Thus, speculating on a possible scenario opened up by our findings, one hypothesis would be that, in a subset of subjects who eventually develop IPF, CR1 polymorphisms related to a low CR1/E ratio might contribute to an impaired clearance of ICs containing viral particles and/or complement-opsonized viruses. In conjunction with other environmental and genetically determined factors, this might result in repeated episodes of acute lung injury and the subsequent aberrant wound healing. Alternatively, we could suppose that an impaired clearance might be related to a different disease course, in analogy with a suggested role of the CR1 gene in sarcoidosis (32). Unfortunately, the essentially cross-sectional design of our investigation does not allow us to test such a hypothesis.

Another limitation of our study is the lack of investigation of a relationship between CR1 gene polymorphisms and CR1 expression on erythrocytes. However, such an approach would be limited by the fact that, in the C5507G exon 33 polymorphism, the C → G substitution leads to a Pro → Arg amino acid change at position 1,827 of the protein sequence in the proximal extramembrane region, thus creating a possible cleavage site for accelerated proteolysis (6, 7). As an example, in subjects with systemic lupus erythematosus, the reduced number of CR1 molecules on erythrocytes has been reported to be associated with disease activity, and is therefore more likely to be an acquired phenomenon than an inherited one (33, 34), although a genetic component cannot be ruled out (35, 36). In this case, there would be an overlap between inherited and acquired mechanisms leading to a low CR1/E ratio, which could be a transient and/or cyclic phenomenon and therefore difficult to “freeze” in an investigation with a cross-sectional design.

IPF and sarcoidosis are two markedly different disorders from the viewpoints of epidemiology, pathogenesis, and clinical features (1, 2, 15, 37, 38). Major advances have been made in the investigation of genetic determinants in sarcoidosis (39), whereas only a few genes, such as TNF-α, IL-1 receptor antagonist (40), IL-6 (41), and surfactant protein C (42) have been reported to be associated with IPF. Interestingly, despite the hugely different pathogenetic mechanisms, other reports suggest a possible genetic link between sarcoidosis and IPF: the IL-1 gene and the TNF gene clusters seem to contain candidate genes for both sarcoidosis and IPF (40, 41, 4346). In addition, the two disorders seem to share at least two features: the presence of local and/or systemic ICs (at least in a phase of the disease life cycle), and the hypothesis that an environmental organic factor, perhaps microbial, triggers the disorder. It has been postulated that a variety of microorganisms or microbial products, acting as “superantigens,” are implicated in certain infectious or autoimmune disorders (47). Superantigens bind to the T cell receptor Vβ portion and to the proximal domain of human leukocyte antigen molecules, are poorly processed by macrophages, are related but not restricted by human leukocyte antigen, and are able to stimulate a high number of lymphocytes, leading them to apoptosis (48). According to this suggestion, we may hypothesize that CR1 gene polymorphisms could be related to the autoimmune component of both IPF (15) and sarcoidosis (48).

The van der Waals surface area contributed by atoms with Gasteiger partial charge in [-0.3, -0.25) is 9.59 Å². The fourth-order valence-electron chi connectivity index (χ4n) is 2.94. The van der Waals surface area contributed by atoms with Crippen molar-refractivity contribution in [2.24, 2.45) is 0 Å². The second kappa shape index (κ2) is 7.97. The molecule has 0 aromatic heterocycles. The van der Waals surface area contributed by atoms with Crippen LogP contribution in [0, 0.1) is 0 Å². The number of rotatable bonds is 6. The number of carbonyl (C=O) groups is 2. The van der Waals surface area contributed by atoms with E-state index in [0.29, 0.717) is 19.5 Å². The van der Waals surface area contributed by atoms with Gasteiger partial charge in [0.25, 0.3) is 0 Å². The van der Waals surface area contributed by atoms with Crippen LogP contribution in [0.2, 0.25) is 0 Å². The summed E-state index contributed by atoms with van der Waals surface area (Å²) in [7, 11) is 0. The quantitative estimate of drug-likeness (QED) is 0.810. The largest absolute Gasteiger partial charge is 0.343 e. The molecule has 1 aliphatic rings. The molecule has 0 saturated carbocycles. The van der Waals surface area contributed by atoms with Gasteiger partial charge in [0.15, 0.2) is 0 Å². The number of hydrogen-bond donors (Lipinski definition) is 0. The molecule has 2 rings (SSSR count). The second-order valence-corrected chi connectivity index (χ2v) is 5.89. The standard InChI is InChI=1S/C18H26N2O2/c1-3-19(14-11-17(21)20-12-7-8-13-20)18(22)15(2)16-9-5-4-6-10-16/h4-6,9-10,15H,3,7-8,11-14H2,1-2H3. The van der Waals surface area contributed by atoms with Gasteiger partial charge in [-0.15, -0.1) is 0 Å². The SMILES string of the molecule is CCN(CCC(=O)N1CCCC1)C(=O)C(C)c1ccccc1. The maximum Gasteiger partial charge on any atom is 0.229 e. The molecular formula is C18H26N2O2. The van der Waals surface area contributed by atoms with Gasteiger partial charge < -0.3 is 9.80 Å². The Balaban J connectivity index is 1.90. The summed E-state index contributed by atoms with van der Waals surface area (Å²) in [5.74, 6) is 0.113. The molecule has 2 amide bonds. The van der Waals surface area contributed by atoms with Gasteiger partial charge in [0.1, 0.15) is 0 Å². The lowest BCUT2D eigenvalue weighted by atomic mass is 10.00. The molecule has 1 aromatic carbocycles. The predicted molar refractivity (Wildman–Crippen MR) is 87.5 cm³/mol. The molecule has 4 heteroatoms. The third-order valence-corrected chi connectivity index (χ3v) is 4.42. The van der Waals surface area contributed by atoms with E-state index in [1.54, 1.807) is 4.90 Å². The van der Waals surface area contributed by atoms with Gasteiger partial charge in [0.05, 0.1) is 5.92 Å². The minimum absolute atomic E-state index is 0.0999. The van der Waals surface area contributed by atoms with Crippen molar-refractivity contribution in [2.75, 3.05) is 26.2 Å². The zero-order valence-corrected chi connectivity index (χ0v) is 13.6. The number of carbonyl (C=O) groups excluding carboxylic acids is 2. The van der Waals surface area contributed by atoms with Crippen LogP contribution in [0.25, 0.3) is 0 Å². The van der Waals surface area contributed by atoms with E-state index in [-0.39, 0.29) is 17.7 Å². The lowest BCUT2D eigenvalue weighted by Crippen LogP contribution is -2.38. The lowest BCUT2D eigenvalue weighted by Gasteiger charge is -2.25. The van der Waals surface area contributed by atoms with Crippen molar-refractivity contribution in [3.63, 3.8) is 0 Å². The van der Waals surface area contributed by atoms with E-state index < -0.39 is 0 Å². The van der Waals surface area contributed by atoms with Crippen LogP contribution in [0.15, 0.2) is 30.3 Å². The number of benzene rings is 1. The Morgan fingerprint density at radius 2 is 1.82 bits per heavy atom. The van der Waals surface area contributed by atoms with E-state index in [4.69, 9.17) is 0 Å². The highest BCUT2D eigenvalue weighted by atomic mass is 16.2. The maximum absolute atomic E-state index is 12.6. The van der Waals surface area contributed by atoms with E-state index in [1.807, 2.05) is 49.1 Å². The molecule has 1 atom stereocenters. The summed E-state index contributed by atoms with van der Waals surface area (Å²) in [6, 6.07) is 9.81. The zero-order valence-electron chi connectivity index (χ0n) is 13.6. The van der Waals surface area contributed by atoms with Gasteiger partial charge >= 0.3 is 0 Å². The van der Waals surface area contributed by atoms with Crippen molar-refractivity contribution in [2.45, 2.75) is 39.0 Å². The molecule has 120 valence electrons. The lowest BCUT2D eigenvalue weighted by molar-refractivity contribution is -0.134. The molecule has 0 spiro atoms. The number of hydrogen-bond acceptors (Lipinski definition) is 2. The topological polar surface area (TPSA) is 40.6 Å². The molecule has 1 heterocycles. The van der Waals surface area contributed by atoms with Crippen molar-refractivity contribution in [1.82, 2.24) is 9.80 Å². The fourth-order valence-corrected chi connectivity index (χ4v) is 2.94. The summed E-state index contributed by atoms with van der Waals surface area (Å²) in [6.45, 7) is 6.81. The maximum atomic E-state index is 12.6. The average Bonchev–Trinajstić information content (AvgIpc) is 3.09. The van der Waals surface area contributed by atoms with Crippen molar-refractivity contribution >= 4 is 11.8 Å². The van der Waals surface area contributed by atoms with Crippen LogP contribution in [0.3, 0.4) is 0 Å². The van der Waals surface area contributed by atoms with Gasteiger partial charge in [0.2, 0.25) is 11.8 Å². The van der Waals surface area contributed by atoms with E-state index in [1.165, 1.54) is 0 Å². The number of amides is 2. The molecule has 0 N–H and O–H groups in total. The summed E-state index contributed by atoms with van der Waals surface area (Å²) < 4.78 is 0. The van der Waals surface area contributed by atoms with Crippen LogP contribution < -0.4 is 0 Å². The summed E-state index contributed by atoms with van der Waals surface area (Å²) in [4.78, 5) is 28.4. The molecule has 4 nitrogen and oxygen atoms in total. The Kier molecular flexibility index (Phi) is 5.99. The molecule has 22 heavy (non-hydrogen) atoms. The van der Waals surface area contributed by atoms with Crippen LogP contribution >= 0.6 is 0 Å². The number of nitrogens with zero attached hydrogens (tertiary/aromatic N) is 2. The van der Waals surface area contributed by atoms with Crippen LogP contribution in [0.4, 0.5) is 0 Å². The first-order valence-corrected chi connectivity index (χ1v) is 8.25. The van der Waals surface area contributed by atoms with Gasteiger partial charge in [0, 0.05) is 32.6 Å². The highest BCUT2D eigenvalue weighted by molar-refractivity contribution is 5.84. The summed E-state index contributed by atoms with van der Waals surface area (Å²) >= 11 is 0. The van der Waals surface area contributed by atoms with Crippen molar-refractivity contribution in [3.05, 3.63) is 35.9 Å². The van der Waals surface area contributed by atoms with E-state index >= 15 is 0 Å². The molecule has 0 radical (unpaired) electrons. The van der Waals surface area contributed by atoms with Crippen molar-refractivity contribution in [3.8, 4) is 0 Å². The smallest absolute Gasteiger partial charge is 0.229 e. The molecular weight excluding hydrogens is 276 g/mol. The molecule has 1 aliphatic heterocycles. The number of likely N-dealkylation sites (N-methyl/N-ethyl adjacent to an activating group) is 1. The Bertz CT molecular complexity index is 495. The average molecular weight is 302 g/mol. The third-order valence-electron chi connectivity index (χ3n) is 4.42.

We are aware that the sample size we investigated is relatively small, even if sufficiently large for a rare disorder such as IPF. Thus, we believe that, to receive a nomination of candidate gene in IPF (49), our findings on the association of CR1 gene polymorphisms with IPF should be confirmed in different ethnic groups and by different strategies. In this case, they would open up intriguing speculations on a possible common genetic doorway for intruder(s) triggering different disorders, based on the nature of the intruder, and cooperation with different environmental factors and genetic backgrounds.

The technical skill of Paola Mazzola is gratefully acknowledged. The authors are deeply indebted to Dr. Rachel Stenner for editing of the manuscript.

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Correspondence and requests for reprints should be addressed to Maurizio Luisetti, M.D., Laboratorio di Biochimica e Genetica, Clinica di Malattie dell'Apparato Respiratorio, IRCCS Policlinico San Matteo, Via Taramelli 5, 27100 Pavia, Italy. E-mail: